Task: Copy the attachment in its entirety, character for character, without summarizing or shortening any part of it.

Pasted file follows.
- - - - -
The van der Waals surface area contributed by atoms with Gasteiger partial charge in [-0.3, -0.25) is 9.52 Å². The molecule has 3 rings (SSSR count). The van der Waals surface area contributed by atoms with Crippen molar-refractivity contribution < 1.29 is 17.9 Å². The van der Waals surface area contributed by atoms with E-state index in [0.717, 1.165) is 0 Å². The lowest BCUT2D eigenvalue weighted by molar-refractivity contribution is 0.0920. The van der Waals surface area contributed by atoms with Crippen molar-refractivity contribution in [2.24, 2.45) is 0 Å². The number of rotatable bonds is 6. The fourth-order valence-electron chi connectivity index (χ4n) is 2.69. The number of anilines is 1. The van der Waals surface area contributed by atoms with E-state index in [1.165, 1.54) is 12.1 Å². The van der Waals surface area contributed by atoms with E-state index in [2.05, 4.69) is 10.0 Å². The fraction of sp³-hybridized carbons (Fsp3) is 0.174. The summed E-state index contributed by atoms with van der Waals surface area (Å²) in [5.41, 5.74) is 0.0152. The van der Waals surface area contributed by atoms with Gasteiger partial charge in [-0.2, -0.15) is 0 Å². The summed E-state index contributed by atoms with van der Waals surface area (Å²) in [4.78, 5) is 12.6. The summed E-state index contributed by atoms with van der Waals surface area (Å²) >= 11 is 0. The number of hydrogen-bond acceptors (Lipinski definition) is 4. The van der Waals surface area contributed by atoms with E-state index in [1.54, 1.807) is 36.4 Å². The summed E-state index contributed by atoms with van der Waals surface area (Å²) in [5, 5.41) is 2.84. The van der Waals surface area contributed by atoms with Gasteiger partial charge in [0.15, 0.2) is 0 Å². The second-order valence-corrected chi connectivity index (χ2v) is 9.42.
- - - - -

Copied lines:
The van der Waals surface area contributed by atoms with Gasteiger partial charge in [-0.3, -0.25) is 9.52 Å². The molecule has 3 rings (SSSR count). The van der Waals surface area contributed by atoms with Crippen molar-refractivity contribution < 1.29 is 17.9 Å². The van der Waals surface area contributed by atoms with E-state index in [0.717, 1.165) is 0 Å². The lowest BCUT2D eigenvalue weighted by molar-refractivity contribution is 0.0920. The van der Waals surface area contributed by atoms with Crippen molar-refractivity contribution in [2.24, 2.45) is 0 Å². The number of rotatable bonds is 6. The fourth-order valence-electron chi connectivity index (χ4n) is 2.69. The number of anilines is 1. The van der Waals surface area contributed by atoms with E-state index in [1.165, 1.54) is 12.1 Å². The van der Waals surface area contributed by atoms with E-state index in [2.05, 4.69) is 10.0 Å². The fraction of sp³-hybridized carbons (Fsp3) is 0.174. The summed E-state index contributed by atoms with van der Waals surface area (Å²) in [5.41, 5.74) is 0.0152. The van der Waals surface area contributed by atoms with Gasteiger partial charge in [-0.2, -0.15) is 0 Å². The summed E-state index contributed by atoms with van der Waals surface area (Å²) in [4.78, 5) is 12.6. The summed E-state index contributed by atoms with van der Waals surface area (Å²) >= 11 is 0. The number of hydrogen-bond acceptors (Lipinski definition) is 4. The van der Waals surface area contributed by atoms with E-state index in [1.54, 1.807) is 36.4 Å². The summed E-state index contributed by atoms with van der Waals surface area (Å²) in [5, 5.41) is 2.84. The van der Waals surface area contributed by atoms with Gasteiger partial charge in [0.15, 0.2) is 0 Å². The second-order valence-corrected chi connectivity index (χ2v) is 9.42.